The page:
Playing Take-away

With its 11th-hour acquisition of Honeywell, General Electric is engaging in M&A's most dangerous game.

It’s destined to be a textbook study for students of merger-and-acquisition techniques. On a Thursday afternoon last October, Jack Welch caught wind of United Technologies Corp.’s negotiations to acquire Honeywell International Inc. for $40 billion in UTC stock, and charged up his troops to steal the deal. By Friday, the General Electric Co. CEO had personally faxed Honeywell an 11th-hour offer, valued at $45 billion in GE stock.

Unwilling to enter into a bidding war, UTC withdrew, and by Sunday afternoon GE had signed the papers for the biggest acquisition in its history.

Such take-aways are happening a lot lately. One reason is a decrease in acquisition opportunities, says Warren Batts, adjunct professor at the University of Chicago and former Tupperware Corp. and Mead Corp. CEO. As industries consolidate, “the number of possible attractive mergers is diminishing, and those that really change your company are getting fewer and farther between,” he explains.

But a take-away acquisition is fraught with hazards. If, as numerous studies show, most acquisitions actually lessen shareholder value– thanks to overpricing, underanalysis, or poor integration, among other factors–the 11th-hour competing bid is even more vulnerable to disappointment. It’s a merger approach that severely tests valuation disciplines, putting things on a perilously fast track, pressuring bidders to consider the capabilities and motivations of the other suitor–not just the target company–and tempting acquirers to see “winning” as something other than obtaining benefits for their own shareholders.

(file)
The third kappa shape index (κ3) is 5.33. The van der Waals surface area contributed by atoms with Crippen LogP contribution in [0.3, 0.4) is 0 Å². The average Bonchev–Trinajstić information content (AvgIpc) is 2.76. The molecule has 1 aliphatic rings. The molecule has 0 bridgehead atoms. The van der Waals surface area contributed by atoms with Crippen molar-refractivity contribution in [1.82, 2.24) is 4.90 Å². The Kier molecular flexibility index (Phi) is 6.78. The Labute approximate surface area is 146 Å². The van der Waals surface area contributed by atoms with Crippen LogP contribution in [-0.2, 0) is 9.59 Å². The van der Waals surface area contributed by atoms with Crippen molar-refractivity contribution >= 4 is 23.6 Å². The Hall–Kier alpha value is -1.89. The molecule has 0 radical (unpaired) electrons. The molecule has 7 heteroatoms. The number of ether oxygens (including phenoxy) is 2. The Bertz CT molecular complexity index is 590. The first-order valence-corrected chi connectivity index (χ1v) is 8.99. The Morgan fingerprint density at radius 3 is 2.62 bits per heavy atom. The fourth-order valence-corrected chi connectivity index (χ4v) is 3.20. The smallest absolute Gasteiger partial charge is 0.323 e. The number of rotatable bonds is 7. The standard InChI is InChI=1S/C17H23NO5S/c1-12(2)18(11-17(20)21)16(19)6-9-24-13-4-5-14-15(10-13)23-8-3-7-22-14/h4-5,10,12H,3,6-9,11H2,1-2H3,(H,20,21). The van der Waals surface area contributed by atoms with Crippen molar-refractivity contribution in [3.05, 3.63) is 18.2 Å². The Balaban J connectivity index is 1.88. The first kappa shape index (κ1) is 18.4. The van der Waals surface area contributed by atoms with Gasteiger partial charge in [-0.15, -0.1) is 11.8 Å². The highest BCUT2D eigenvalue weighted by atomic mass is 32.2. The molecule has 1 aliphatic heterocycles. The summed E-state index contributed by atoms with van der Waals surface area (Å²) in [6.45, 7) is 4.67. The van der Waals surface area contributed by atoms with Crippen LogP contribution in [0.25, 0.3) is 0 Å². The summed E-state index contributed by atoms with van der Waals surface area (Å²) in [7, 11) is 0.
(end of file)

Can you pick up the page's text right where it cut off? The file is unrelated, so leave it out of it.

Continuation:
Defying the odds, some companies have managed to play a superb game of take-away. A classic is considered to be the deal seven years ago that formed Northrop Grumman Corp.– a defense contractor in the M&A news again by virtue of its year-end agreement to acquire Litton Industries Inc.

Back in 1994, acquisitive arms-maker Martin Marietta Corp. had just announced that it had signed a deal to merge with Grumman Corp., marking what appeared to be one more step in Martin’s inevitable path to aerospace gianthood. But the smaller Northrop played David to Martin’s Goliath. Northrop, best known for its B-2 bomber, had been rapidly expanding into the same electronic-warfare areas that had become Grumman’s strength. Seeing value in the neat fit of the two operations, it topped Martin’s $1.9 billion bid with a winning $2.2 billion cash offer.

“Yes, quite frankly, we did have to scramble to decide what to do,” recalls Northrop Grumman CFO Richard B. Waugh Jr. Like GE in the Honeywell case, Northrop was surprised by the near-completion of a deal that had taken place secretly. Northrop, in fact, believed that it had been moving toward its own pact with Grumman when the Martin-
Grumman agreement was disclosed. “It really was a catalyst to get us to think about how serious we were, and what we would have to do to quantify that seriousness,” says Waugh.

What made Northrop’s fight against Martin exemplary? One quality was the vision of Grumman’s defense electronics lines being just what were needed for Northrop’s strategic development. “One characteristic of good mergers is that they’re very focused–with both companies in exactly the same industry, and with the buyer having a good track record,” says Thomas Lys, a professor who has analyzed countless bad and good deals with Merger Week, the executive-education program that Northwestern University’s Kellogg Graduate School of Management has conducted for 23 years.


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